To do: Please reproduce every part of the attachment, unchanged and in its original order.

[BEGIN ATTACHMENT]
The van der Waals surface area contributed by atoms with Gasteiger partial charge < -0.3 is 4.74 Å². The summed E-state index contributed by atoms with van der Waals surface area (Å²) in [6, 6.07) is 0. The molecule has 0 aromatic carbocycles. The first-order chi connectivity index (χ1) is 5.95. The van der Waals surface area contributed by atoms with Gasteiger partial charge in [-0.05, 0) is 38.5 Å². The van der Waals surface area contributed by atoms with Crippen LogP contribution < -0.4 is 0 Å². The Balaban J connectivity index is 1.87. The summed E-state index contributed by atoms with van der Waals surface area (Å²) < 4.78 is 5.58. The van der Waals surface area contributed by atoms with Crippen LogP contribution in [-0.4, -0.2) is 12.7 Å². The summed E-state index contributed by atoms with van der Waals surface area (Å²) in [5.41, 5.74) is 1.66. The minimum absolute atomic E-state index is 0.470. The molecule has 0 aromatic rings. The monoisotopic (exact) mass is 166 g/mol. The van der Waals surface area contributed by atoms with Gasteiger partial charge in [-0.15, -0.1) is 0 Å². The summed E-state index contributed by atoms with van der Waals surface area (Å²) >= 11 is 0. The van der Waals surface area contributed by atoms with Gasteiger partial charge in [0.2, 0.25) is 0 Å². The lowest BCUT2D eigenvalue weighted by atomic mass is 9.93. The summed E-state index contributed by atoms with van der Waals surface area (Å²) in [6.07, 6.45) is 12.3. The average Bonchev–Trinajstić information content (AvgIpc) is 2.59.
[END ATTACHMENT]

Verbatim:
The van der Waals surface area contributed by atoms with Gasteiger partial charge < -0.3 is 4.74 Å². The summed E-state index contributed by atoms with van der Waals surface area (Å²) in [6, 6.07) is 0. The molecule has 0 aromatic carbocycles. The first-order chi connectivity index (χ1) is 5.95. The van der Waals surface area contributed by atoms with Gasteiger partial charge in [-0.05, 0) is 38.5 Å². The van der Waals surface area contributed by atoms with Crippen LogP contribution < -0.4 is 0 Å². The Balaban J connectivity index is 1.87. The summed E-state index contributed by atoms with van der Waals surface area (Å²) < 4.78 is 5.58. The van der Waals surface area contributed by atoms with Crippen LogP contribution in [-0.4, -0.2) is 12.7 Å². The summed E-state index contributed by atoms with van der Waals surface area (Å²) in [5.41, 5.74) is 1.66. The minimum absolute atomic E-state index is 0.470. The molecule has 0 aromatic rings. The monoisotopic (exact) mass is 166 g/mol. The van der Waals surface area contributed by atoms with Gasteiger partial charge in [-0.15, -0.1) is 0 Å². The summed E-state index contributed by atoms with van der Waals surface area (Å²) >= 11 is 0. The van der Waals surface area contributed by atoms with Gasteiger partial charge in [0.2, 0.25) is 0 Å². The lowest BCUT2D eigenvalue weighted by atomic mass is 9.93. The summed E-state index contributed by atoms with van der Waals surface area (Å²) in [6.07, 6.45) is 12.3. The average Bonchev–Trinajstić information content (AvgIpc) is 2.59.